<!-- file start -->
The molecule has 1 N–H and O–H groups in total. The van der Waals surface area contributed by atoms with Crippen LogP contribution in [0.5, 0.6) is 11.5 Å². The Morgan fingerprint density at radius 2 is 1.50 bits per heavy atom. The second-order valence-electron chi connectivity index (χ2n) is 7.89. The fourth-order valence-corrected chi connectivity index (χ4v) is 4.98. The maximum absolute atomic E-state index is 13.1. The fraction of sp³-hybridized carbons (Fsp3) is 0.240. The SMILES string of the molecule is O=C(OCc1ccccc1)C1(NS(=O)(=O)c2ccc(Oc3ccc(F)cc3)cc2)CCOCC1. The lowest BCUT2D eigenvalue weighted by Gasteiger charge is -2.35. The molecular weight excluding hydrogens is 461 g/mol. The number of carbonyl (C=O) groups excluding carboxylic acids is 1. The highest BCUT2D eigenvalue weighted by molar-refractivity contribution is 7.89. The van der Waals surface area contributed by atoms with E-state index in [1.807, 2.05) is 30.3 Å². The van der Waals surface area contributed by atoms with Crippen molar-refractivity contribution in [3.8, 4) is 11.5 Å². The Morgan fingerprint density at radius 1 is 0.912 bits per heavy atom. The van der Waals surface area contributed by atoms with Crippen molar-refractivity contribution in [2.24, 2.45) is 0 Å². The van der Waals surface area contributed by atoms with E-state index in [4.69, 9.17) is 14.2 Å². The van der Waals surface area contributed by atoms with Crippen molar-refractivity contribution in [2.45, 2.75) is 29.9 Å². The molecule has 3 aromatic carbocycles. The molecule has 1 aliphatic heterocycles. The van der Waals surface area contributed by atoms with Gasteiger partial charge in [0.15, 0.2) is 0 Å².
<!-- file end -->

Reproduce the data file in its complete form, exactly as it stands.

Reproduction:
The molecule has 1 N–H and O–H groups in total. The van der Waals surface area contributed by atoms with Crippen LogP contribution in [0.5, 0.6) is 11.5 Å². The Morgan fingerprint density at radius 2 is 1.50 bits per heavy atom. The second-order valence-electron chi connectivity index (χ2n) is 7.89. The fourth-order valence-corrected chi connectivity index (χ4v) is 4.98. The maximum absolute atomic E-state index is 13.1. The fraction of sp³-hybridized carbons (Fsp3) is 0.240. The SMILES string of the molecule is O=C(OCc1ccccc1)C1(NS(=O)(=O)c2ccc(Oc3ccc(F)cc3)cc2)CCOCC1. The lowest BCUT2D eigenvalue weighted by Gasteiger charge is -2.35. The molecular weight excluding hydrogens is 461 g/mol. The number of carbonyl (C=O) groups excluding carboxylic acids is 1. The highest BCUT2D eigenvalue weighted by molar-refractivity contribution is 7.89. The van der Waals surface area contributed by atoms with E-state index in [1.807, 2.05) is 30.3 Å². The van der Waals surface area contributed by atoms with Crippen molar-refractivity contribution in [3.8, 4) is 11.5 Å². The Morgan fingerprint density at radius 1 is 0.912 bits per heavy atom. The van der Waals surface area contributed by atoms with Crippen molar-refractivity contribution in [2.24, 2.45) is 0 Å². The van der Waals surface area contributed by atoms with E-state index in [4.69, 9.17) is 14.2 Å². The van der Waals surface area contributed by atoms with Crippen molar-refractivity contribution in [2.45, 2.75) is 29.9 Å². The molecule has 3 aromatic carbocycles. The molecule has 1 aliphatic heterocycles. The van der Waals surface area contributed by atoms with Gasteiger partial charge in [0.15, 0.2) is 0 Å².